Regista: Football’s latest tactical phenomenon
AC Milan had one. Manchester United and Liverpool both had one. Barcelona have done it twice with one: Four giants of the Champions League, and all have something in common – they’ve won Europe’s most elite title with a regista within their ranks.
A regista – or a deep-lying playmaker, as it is more commonly known as – is a position which has really taken off of late, although in truth it has been around far longer than 2005 – the year many often pick out due to Xabi Alonso’s major role in helping to pull off the biggest turn-around in European football history with Liverpool, lifting the Champions League in Istanbul.
Beaten finalists that year, AC Milan, followed suit a couple of seasons later with the aid of Andrea Pirlo – the true master of the position – who took up the regista role in the side. The heartbreak and triumph for Milan was sandwiched by Barcelona’s success, with the Catalan giants picking up the trophy in 2006 – though it must be said their victory against Arsenal in Paris was achieved without predominantly fielding a regista, but more of a truer defensive midfielder in the shape of Edmilson.
Ironically, on the bench that evening for Barcelona was one Xavi Hernandez, a player who has since – to use a cliché – made the role his own – winning two Champions League finals between 2009 – 2011, in one of the finest sides to have graced the sport.
Xavi, much like Alonso at La Liga title rivals Real Madrid, prefers to set up attacks from a more withdrawn position, mainly due to the duo’s ability to spread play and dictate the game from these deeper positions. Despite this, they are not classed as standard defensive midfielders in the same way as Claude Makelele, for example. This is because defensive duties such as tackling and intercepting are not their main function as such (though more and more modern day regista’s are required to help out defensively too, though most sides will still field a second holding-midfielder such as Sergio Busquets, Sami Khedira, etc – known as a double-pivot), instead they are left to dictate the tempo of the play and start attacks.
Inter Milan have also triumphed in the Champions League in recent years, and of their key players was Wesley Sneijder – a man who has repeatedly been linked with a move to Manchester United to help fill a role currently occupied by Michael Carrick, in the space of Paul Scholes – another player who had taken up this deep-lying role for the best part of 15 years in the Premier League, though is not what you would refer to as a ‘traditional regista’.
Sneijder is often seen as an attacking midfielder, but during the summer of 2011, former Inter manager Gian Piero Gasperini experimented with the Dutch midfielder, playing him in a regista role on various occasions. During the Dublin Super Cup in July of that year, Sneijder excelled in this new position which further strengthened the Red Devils interest.
Nothing came of this move however, but with the club undergoing somewhat of a transition at this moment in time after Sir Alex Ferguson left the club, the Galatasaray midfielder could still be a viable option.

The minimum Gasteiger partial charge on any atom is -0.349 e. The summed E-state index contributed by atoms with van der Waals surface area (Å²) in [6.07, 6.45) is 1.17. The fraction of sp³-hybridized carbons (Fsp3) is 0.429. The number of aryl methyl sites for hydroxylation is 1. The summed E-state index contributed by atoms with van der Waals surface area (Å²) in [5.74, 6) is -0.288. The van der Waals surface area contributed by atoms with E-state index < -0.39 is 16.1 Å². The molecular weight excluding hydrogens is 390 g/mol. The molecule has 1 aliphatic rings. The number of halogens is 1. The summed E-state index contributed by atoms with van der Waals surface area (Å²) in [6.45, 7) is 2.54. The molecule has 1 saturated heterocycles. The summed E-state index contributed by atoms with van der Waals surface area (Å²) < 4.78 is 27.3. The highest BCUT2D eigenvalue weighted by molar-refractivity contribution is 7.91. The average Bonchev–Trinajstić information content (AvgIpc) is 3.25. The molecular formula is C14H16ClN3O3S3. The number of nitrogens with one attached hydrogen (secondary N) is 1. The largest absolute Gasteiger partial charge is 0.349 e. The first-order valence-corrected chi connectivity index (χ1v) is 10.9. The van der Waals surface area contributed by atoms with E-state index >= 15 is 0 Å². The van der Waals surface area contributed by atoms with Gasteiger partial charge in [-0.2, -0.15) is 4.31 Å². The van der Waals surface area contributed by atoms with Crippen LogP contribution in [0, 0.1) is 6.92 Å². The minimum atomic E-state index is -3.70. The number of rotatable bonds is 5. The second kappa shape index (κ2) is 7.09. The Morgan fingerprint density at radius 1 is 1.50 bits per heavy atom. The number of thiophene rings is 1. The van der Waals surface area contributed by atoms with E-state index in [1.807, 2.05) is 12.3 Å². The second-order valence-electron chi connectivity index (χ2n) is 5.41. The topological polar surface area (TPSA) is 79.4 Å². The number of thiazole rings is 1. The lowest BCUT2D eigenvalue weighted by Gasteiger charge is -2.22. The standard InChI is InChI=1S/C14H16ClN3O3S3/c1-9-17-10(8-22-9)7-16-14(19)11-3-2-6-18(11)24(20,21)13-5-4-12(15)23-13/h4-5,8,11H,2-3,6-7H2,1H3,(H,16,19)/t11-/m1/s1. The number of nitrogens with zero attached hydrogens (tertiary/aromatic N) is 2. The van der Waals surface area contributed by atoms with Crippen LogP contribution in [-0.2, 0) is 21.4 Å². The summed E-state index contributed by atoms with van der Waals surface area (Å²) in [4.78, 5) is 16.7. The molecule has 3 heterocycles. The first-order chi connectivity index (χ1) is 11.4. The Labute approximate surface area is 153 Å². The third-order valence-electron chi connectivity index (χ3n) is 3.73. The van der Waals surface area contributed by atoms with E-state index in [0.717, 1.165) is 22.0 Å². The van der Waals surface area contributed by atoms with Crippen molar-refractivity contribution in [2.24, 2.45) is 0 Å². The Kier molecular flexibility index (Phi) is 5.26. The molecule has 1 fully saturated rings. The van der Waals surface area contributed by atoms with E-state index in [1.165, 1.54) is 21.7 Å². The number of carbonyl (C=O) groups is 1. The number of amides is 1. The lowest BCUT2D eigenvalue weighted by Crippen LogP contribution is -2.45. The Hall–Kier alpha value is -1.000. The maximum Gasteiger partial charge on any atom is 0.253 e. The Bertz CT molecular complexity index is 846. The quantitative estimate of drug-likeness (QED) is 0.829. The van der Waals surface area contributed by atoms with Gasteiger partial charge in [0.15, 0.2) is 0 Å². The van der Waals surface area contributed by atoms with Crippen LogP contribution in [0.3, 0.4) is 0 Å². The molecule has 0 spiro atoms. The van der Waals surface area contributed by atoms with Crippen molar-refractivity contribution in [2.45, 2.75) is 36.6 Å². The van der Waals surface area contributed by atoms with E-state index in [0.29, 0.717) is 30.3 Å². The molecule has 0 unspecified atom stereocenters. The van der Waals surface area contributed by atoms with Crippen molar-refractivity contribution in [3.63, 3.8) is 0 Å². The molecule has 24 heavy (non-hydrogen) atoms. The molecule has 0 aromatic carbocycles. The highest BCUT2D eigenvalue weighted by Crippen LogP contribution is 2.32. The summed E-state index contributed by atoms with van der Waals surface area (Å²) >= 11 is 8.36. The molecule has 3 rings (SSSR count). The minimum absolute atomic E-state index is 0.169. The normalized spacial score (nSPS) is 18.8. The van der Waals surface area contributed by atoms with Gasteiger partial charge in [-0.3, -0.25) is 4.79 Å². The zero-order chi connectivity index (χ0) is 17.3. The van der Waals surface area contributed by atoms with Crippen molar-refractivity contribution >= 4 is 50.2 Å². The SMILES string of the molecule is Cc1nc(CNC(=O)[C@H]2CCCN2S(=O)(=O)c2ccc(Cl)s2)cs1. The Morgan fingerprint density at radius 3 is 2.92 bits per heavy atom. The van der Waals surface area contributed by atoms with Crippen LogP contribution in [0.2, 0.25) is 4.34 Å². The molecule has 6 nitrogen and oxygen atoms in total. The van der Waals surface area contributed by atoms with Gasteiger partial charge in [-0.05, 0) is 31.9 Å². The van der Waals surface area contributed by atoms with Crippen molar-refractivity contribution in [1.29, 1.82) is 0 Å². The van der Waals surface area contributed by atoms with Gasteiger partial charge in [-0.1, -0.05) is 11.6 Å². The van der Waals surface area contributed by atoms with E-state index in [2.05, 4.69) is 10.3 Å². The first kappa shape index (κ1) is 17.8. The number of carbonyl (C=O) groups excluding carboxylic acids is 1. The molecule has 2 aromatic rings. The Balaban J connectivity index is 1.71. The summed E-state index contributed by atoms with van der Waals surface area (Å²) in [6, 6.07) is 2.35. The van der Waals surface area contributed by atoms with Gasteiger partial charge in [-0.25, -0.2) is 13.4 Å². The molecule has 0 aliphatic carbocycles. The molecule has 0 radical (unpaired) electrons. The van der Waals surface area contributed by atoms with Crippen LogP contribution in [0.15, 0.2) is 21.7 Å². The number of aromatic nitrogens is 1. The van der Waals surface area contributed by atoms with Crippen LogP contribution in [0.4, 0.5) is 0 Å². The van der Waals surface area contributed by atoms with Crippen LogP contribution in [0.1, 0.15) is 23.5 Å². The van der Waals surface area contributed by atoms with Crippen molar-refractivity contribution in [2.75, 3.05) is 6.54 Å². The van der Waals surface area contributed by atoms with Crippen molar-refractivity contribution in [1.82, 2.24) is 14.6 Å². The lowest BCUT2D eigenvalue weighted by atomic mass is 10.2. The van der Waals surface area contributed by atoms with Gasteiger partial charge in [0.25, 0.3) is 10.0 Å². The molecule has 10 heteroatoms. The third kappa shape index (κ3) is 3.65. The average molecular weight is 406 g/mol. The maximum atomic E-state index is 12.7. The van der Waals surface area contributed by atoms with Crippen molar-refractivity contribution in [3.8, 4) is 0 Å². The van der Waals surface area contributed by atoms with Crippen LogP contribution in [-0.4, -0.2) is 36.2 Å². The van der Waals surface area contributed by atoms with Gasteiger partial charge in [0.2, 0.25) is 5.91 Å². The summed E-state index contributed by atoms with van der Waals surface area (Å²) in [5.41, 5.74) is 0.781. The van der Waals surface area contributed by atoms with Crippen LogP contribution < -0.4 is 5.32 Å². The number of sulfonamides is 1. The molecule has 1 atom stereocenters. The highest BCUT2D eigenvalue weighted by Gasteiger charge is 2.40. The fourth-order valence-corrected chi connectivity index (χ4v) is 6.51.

Another domestically strong English side, Manchester City, have repeatedly struggled to make any sort of impact in the Champions League following their success domestically. It had been well documented that Roberto Mancini lacked a real regista, and thus failed to get a grip on games against the continent’s elite sides.
The signings of Owen Hargreaves, and later Javi Garcia helped change that, though the latter has struggled to truly adapt, while Hargreaves couldn’t overcome injury issues. City still have strong and smart box-to-box midfielders in Yaya Toure and Fernandinho, but no true regista – a big disadvantage when it comes to European fixtures, as highlighted when they faced Bayern Munich earlier this season.
One of the sides the Citizens have lost to in their failed Champions League campaigns of the past is Napoli, now managed by Rafa Benitez. The Italians didn’t field a true out-and-out regista when the sides met, though more of a defensive midfielder with attacking intent: Walter Gargano.
As highlighted by the Stats Zone app below, the Uruguayan had a huge impact on the game:
The right-hand side of the screen shows why he is not predominantly seen as a deep-lying playmaker, but instead as more of a defensive midfielder – making eight successful tackles for his side. The image on the left helps show the passes made by the midfielder, which, as you can see, the majority fall just inside the opposition half. It’s a position that still to this day Manchester City struggle to deal with and need to look to strengthen for ties such as this.
Moving away from the Champions League, it is clear to see the position being used right across the major leagues in Europe, including our very own Premier League – whether it’s a side at the bottom of the division, or one of the more well-known names, more and more teams are now looking to field a regista to adapt to the modern game.
Deep-lying playmakers are typically given a moderate amount of defensive responsibilities, but they are granted positional freedom to dictate the play as it evolves, as well as attempting longer, riskier balls to the forward players. It’s a part of the field that is being talked about more and more of late, and examples of regista’s are easy to come by all across Europe. It could be a position that sees certain players in very high demand in the near future.